“Life Is Short. Have an Affair!” proclaims the advertising for Ashley Madison, an internet-based company that facilitates adultery. And soon, the company will be pushing their propaganda over the airwaves – and into every living room in America.
According to The Hollywood Reporter, Ashley Madison is partnering with U.S. and Canadian media companies to produce a scripted drama which will make sympathetic heroes of those who have affairs behind their spouse’s back. The program will be “inspired by the users of the site, who privately reveal why they want to — or have had — affairs,” says Ashley Madison CEO Noel Biderman. Attempting to justify his prurient program, Biderman said, “Anytime 30 million people are doing anything, it becomes worthy of discussion…This is your neighbor. This is your school teacher. This is about your best friend.” Apparently, that makes such a program alright.
Tentatively titled Thank You, Ashley Madison, the movie is a highly fictionalized version of the true story of the company. In reality, computer hackers recently revealed that over 90% of the women allegedly seeking an adulterous partner on the Ashley Madison website didn’t exist. Female accounts were created by Ashley Madison workers solely to draw in male clients, by creating the illusion that the site was deluged with desperate women seeking an affair.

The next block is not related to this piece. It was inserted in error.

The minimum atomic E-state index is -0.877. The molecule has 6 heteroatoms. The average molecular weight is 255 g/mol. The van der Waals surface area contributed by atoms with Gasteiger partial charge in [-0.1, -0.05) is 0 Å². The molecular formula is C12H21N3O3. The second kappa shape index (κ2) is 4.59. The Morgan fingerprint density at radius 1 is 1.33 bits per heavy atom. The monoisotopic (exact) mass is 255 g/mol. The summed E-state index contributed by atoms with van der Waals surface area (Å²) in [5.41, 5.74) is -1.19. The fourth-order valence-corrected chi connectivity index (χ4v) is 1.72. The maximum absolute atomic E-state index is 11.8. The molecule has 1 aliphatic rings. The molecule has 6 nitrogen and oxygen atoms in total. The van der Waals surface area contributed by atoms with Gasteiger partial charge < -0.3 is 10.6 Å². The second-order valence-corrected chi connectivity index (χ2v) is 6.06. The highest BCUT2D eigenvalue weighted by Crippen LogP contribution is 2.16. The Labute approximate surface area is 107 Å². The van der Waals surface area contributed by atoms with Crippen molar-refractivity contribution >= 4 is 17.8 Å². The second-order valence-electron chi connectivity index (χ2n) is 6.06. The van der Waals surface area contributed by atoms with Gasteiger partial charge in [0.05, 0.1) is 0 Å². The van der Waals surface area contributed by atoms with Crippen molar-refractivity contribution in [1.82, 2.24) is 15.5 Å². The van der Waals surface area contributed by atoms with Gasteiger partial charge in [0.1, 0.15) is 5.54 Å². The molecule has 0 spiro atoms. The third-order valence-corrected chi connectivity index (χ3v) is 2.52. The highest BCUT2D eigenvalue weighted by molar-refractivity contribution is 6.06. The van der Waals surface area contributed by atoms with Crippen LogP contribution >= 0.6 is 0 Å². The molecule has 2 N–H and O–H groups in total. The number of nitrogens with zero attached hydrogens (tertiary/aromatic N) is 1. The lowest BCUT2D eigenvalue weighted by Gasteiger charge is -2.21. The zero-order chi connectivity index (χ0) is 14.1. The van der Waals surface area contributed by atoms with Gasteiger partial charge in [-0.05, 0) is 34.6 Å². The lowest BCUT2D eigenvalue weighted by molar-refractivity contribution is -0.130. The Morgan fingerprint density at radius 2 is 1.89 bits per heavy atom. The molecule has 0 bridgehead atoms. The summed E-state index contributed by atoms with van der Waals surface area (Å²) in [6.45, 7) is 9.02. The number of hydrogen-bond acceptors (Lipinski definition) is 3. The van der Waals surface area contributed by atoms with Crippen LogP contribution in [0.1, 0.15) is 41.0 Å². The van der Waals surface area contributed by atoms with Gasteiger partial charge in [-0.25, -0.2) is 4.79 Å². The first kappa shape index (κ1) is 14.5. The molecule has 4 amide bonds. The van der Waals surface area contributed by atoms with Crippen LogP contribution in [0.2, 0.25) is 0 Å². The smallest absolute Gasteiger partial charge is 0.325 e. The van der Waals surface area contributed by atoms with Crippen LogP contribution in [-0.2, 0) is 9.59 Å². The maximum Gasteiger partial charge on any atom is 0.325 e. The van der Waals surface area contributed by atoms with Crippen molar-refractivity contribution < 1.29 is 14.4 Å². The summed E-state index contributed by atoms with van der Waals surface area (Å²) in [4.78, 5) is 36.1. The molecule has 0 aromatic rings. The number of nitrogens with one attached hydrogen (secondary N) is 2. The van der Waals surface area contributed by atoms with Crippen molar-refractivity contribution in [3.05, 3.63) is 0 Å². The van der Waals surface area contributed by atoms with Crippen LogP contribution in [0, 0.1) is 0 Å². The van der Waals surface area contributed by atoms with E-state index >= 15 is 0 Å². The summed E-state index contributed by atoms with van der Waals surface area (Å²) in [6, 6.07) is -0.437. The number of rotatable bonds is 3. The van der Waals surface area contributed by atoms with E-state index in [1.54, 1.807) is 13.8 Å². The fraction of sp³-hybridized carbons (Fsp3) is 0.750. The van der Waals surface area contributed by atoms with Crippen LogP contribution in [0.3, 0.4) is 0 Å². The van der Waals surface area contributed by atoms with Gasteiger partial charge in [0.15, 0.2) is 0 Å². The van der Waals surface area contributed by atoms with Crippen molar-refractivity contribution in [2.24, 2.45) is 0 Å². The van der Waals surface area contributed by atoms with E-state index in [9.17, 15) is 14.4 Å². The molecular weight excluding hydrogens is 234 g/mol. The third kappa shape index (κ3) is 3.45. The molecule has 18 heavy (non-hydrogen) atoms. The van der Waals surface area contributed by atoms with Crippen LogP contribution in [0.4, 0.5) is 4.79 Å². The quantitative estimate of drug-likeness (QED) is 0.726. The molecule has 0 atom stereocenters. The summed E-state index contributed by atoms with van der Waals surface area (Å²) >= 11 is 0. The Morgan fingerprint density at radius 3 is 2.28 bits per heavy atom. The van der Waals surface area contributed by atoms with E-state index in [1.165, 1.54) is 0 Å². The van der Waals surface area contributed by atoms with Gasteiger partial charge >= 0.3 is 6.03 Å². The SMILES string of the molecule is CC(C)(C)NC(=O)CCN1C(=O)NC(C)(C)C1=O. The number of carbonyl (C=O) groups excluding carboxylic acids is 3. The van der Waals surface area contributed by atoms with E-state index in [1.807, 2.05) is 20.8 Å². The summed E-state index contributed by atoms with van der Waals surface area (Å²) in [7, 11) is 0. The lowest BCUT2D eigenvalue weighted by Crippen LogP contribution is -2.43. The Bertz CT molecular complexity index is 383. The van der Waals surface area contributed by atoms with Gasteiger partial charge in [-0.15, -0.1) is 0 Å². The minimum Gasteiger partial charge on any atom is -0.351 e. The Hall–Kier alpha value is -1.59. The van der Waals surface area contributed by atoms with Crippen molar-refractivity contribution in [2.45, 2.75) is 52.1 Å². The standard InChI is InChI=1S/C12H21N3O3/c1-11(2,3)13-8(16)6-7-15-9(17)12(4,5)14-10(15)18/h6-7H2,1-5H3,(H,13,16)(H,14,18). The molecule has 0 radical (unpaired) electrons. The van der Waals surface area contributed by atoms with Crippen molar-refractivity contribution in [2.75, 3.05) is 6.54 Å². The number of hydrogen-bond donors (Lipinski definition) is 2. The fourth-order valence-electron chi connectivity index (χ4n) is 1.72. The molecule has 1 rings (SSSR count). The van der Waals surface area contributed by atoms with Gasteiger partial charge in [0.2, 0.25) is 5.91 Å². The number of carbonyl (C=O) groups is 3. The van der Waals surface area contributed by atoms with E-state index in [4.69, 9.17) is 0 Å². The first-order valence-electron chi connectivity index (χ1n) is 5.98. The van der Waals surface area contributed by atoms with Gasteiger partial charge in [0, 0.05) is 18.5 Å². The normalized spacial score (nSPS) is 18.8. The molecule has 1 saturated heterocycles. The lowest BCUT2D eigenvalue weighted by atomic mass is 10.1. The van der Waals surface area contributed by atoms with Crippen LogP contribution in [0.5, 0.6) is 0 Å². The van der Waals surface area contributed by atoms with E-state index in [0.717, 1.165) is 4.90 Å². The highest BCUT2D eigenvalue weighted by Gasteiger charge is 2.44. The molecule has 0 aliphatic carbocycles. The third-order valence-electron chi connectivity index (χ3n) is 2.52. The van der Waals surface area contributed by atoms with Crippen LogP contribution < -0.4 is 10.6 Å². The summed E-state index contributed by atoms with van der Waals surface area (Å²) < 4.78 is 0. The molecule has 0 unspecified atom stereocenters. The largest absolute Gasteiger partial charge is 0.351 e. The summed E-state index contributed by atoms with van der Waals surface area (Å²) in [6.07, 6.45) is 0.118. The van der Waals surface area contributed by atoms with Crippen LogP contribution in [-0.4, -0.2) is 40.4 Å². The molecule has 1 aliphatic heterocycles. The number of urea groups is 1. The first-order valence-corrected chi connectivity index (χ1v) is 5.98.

But the planned movie won’t tell this truth; indeed, it will help propagate Ashley Madison’s lie. According to the film, a good though impoverished single mother launched the adultery business solely to support her family. This storytelling choice was made, says Biberman, because having a story centered on a man seemed “stereotypical.”
The movie’s producer, Courtney Hazlett, ludicrously claims that “There are a lot of TV shows doing a great job of presenting marriage storylines,” then adds, “What we’re positing here is, what if there is a third lane to run in? Maybe this is where your life just is, and no shows on television are offering that.”
The notion that “no shows on television” portray adultery is beyond offensive – as is Ashley Madison’s proposed movie. Millions of spouses who have suffered through the feelings of shock and betrayal an affair brings, and millions of children whose lives have been shattered by the consequences of such betrayal, will find a movie glamorizing adultery to be horrific. But that doesn’t matter to the show’s creators. As producer Matt Hornburg says, echoing sentiments all over Hollywood: “We’re creating a TV series that WE want.”
Obviously, what the audience wants doesn’t matter.